We reach out to those who are homeless/To those who live without warmth/In the coolness of evening we’ll shelter their dreams/We will clothe them in mercy and peace.

    What does this even mean? I have no idea, except that it proves we need someone with the jawbone of an ass to come and break the siege of the philistines.

  2. APX says:

    You should see what’s been done to Faith of Our Fathers now called “Living Faith”.

  3. Charles Sercer says:

    Speaking of “tinkering with hymns”…that sounds like something a certain Urban VIII did/authorized for the Office Hymns, which needs to be reversed. Post V-II many of the latin texts (not that many use latin in the modern LOTH) were reversed but still many do not reflect the texts as they existed pre-Urban VIII. Many (though admittedly not all) that were revised were ancient texts.

    [Quod non fecerunt barbari…]

  4. Elizium23 says:

    During Christmas, I customarily visit my parents and attend their parish, where I am an honorary member of the choir. I was in the habit of bringing a hymnal or two from my collection. One Christmas, I packed the traditional, beautiful Adoremus choir edition, which has four-part harmonies. Well, come to find out that we would be singing everything from OCP’s stable, which meant lots of tinkering with the lyrics of traditional carols.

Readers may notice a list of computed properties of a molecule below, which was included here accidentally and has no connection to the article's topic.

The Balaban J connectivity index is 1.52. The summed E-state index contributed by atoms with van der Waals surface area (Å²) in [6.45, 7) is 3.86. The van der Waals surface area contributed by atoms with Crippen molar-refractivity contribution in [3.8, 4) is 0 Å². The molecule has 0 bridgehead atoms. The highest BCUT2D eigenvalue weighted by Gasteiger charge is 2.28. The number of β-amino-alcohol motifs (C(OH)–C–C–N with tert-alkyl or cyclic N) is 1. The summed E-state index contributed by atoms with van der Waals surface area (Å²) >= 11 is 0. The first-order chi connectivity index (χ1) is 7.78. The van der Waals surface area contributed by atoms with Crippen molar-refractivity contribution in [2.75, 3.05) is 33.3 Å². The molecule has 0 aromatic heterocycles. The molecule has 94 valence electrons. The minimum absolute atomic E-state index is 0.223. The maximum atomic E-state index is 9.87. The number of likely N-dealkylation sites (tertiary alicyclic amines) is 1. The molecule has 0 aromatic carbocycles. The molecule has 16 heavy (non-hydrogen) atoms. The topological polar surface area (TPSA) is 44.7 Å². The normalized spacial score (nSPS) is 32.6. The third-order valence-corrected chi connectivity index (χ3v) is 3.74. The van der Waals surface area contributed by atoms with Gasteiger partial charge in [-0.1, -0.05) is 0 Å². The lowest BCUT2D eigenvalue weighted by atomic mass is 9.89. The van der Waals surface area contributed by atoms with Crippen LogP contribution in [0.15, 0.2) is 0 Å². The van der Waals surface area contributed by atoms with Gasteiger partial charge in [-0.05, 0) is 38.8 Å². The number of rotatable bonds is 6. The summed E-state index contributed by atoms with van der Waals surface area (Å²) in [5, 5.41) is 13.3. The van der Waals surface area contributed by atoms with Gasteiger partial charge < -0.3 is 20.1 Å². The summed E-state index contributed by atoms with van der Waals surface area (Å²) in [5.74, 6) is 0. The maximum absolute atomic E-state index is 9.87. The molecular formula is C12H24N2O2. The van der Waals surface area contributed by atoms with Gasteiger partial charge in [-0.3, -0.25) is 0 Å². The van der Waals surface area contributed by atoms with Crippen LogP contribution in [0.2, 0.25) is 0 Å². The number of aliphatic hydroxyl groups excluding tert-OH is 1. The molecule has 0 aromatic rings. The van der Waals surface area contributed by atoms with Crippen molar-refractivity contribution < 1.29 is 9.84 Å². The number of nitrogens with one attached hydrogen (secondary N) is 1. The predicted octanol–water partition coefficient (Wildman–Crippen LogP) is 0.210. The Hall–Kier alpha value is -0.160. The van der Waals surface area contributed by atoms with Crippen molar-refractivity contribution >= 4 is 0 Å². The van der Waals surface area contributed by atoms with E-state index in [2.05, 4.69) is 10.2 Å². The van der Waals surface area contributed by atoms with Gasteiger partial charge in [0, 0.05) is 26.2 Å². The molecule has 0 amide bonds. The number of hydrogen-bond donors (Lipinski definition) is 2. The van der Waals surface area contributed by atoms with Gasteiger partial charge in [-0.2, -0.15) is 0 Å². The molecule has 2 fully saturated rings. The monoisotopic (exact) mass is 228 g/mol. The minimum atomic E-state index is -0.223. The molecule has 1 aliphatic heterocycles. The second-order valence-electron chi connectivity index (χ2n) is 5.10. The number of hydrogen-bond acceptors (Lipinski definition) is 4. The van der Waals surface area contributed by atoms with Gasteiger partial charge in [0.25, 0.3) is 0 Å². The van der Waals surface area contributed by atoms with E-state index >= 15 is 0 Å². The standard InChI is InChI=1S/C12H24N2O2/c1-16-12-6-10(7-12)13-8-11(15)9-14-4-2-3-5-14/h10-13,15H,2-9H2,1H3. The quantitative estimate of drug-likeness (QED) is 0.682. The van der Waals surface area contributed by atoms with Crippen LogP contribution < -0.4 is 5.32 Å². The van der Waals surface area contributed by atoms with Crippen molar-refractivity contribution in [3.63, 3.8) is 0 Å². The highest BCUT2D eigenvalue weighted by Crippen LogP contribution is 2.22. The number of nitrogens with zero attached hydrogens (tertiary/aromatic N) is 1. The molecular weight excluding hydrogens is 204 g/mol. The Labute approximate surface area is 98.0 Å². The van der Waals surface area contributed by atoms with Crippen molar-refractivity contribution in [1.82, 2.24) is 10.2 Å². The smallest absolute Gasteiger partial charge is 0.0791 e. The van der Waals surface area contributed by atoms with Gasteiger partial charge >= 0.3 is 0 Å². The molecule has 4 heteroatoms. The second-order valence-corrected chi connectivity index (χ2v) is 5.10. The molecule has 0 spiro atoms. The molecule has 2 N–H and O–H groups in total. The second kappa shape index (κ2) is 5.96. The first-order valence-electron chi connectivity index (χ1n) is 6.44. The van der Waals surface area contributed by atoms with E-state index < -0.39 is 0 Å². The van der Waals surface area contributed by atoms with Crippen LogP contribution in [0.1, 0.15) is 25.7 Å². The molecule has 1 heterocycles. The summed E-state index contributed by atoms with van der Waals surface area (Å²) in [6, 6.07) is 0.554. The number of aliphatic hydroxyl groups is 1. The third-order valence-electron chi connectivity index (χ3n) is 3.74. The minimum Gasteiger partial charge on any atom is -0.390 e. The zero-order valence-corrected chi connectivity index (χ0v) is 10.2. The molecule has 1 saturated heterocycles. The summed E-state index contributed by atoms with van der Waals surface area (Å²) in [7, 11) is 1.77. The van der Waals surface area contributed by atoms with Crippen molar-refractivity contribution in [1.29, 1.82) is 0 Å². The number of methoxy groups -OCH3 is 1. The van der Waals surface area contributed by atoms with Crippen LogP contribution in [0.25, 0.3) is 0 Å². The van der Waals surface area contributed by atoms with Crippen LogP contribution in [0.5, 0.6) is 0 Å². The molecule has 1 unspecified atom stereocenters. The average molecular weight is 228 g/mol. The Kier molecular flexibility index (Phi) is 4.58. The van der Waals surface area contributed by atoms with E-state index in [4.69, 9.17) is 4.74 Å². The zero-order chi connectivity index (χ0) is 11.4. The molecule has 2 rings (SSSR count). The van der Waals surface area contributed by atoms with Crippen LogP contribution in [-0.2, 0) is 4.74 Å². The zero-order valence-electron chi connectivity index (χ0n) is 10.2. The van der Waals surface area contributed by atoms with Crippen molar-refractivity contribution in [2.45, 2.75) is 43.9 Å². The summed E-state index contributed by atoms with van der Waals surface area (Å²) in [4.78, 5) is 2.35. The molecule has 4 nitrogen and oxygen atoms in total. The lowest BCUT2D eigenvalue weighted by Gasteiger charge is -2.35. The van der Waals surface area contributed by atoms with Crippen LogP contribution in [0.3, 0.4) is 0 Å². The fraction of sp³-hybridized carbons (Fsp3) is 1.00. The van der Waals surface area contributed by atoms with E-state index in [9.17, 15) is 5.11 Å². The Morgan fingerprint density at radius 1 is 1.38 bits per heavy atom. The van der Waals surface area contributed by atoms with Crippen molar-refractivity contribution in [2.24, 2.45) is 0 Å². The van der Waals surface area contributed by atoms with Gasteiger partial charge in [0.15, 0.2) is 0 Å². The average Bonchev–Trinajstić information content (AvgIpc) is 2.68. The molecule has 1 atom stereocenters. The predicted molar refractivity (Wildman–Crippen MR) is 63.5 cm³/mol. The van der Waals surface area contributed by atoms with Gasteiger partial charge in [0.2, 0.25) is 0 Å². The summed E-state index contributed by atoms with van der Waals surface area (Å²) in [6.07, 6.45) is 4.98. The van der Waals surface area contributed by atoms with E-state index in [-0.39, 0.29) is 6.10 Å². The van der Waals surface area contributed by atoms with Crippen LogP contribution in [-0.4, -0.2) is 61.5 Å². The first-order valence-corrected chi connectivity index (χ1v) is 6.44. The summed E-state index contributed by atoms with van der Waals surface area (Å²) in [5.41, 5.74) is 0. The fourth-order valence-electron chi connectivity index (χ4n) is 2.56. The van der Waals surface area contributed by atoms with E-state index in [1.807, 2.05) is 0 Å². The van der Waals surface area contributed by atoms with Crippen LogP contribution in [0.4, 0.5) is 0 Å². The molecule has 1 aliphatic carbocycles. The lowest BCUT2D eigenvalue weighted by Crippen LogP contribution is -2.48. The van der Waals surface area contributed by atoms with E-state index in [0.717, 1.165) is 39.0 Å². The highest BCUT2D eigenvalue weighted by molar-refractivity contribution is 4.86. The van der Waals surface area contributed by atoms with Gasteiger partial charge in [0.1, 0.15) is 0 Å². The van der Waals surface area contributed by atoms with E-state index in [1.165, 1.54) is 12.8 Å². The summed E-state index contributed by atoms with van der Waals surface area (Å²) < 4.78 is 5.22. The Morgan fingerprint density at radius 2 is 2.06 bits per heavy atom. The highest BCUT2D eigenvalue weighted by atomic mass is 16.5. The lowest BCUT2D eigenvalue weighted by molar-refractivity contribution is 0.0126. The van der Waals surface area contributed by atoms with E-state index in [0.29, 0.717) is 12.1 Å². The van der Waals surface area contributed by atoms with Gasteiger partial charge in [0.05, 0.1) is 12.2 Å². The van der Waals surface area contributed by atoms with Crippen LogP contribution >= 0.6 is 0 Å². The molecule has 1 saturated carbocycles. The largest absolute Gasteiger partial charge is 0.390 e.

Rather than jettison the beautiful baritone harmonies which I could sing with Adoremus, I began to write sticky notes on each hymn and carol with notations on where and how the lyrics were changed. I borrowed the sticky notes from Mom, and they were garish pink things which read “GUESS WHAT HIT THE FAN WHILE YOU WERE OUT!”

    I learned my lesson to use the prescribed hymnal (I purchased a copy of Choral Praise, holding my nose) but in my home parish, the music director tends to un-alter lyrics so that they read in the traditional manner (especially references to “men” meaning “mankind”).

  5. JakeMC says:

    I think something a 10-year-old once said years ago, upon hearing the Hail Mary with “you” and “your” instead of “thee” and “thy” is spot-on: Prayer is special. It should have a special language.

  6. albinus1 says:

    This past Christmas while visiting a friend’s parish I discovered that “Good Christian Men, Rejoice” is now “Good Christian *Friends* Rejoice,” which I refuse to sing.